Richard Rorty's philosophical legacy
Fuller, Steve, 1959- (2008) Richard Rorty's philosophical legacy. Philosophy of the Social Sciences, Vol.38 (No.1). pp. 121-132. ISSN 0048-3931Full text not available from this repository.
Official URL: http://dx.doi.org/10.1177/0048393107311457
Richard Rorty's recent death has unleashed a strikingly mixed judgment of his philosophical legacy, ranging from claims to originality to charges of charlatanry. What is clear, however, is Rorty's role in articulating a distinctive American voice in the history of philosophy. He achieved this not only through his own wide-ranging contributions but also by repositioning the pragmatists, especially William James and John Dewey, in the philosophical mainstream. Rorty did for the United States what Hegel and Heidegger had done for Germany-to portray his nation as philosophy's final resting place. He was helped by postwar German philosophers like Jurgen Habermas who were happy to defer to their American conquerors. Rorty's philosophical method can be understood as a sublimation of America's world-historic self-understanding: a place suspicious of foreigners unless they are willing to blend into the "melting pot." In retrospect, the breadth and confidence of Rorty's writing will come to symbolize the moment when the United States, for better or worse, came to be the world's dominant philosophical power.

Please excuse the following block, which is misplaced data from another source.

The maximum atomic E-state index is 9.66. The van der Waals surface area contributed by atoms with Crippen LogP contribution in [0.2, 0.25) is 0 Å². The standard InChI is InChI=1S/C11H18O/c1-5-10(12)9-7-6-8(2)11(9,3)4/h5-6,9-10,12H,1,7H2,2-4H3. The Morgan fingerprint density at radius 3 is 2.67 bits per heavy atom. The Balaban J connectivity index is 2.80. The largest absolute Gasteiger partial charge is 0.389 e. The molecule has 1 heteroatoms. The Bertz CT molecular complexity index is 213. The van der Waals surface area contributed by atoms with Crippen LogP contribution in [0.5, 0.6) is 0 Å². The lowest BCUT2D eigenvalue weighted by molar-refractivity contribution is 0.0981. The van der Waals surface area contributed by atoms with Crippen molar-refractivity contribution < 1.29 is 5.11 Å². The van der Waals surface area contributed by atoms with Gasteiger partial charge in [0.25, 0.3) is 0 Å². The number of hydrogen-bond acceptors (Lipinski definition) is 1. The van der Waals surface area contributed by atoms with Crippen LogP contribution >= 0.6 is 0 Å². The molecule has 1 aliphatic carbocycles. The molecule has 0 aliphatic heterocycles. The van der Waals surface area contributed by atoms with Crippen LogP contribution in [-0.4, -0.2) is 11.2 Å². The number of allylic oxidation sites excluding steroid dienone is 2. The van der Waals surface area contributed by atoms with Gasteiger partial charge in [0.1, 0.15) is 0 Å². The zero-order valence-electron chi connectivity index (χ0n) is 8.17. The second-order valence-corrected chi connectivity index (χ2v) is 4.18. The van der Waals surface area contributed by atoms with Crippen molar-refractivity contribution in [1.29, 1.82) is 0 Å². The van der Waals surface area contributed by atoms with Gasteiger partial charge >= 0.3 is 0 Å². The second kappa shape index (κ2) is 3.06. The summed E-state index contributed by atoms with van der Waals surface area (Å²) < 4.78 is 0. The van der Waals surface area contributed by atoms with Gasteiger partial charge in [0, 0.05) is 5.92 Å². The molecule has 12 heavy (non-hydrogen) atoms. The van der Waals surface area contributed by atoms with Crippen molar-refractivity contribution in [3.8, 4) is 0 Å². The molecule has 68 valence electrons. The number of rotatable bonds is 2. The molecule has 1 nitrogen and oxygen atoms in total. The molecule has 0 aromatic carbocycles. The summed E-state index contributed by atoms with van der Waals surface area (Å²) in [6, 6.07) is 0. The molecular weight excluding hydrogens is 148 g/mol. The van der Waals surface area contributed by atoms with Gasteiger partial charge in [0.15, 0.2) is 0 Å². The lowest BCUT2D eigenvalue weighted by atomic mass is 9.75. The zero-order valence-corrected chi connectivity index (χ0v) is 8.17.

|Item Type:||Journal Item|
|Subjects:||B Philosophy. Psychology. Religion > B Philosophy (General)
H Social Sciences > HM Sociology
|Divisions:||Faculty of Social Sciences > Sociology|
|Library of Congress Subject Headings (LCSH):||Rorty, Richard -- Criticism and interpretation, Rorty, Richard -- Influence, Pragmatism, Logical positivism, Analysis (Philosophy)|
|Journal or Publication Title:||Philosophy of the Social Sciences|
|Publisher:||Sage Publications Ltd.|
|Official Date:||March 2008|
|Number of Pages:||12|
|Page Range:||pp. 121-132|
|Access rights to Published version:||Restricted or Subscription Access|
|Version or Related Resource:||Turner, C. (2008). Stop the pidgin - a reply to Steve Fuller. Philosophy of the Social Sciences, 38(3), pp. 379-382. http://wrap.warwick.ac.uk/id/eprint/29534. ; Fuller, S. (2008). The coroner is not for turning. Philosophy of the Social Sciences, 38(3), 383-387. http://wrap.warwick.ac.uk/id/eprint/29535|
Brandom, R. 1994. Making it explicit. Cambridge, MA: Harvard University Press.
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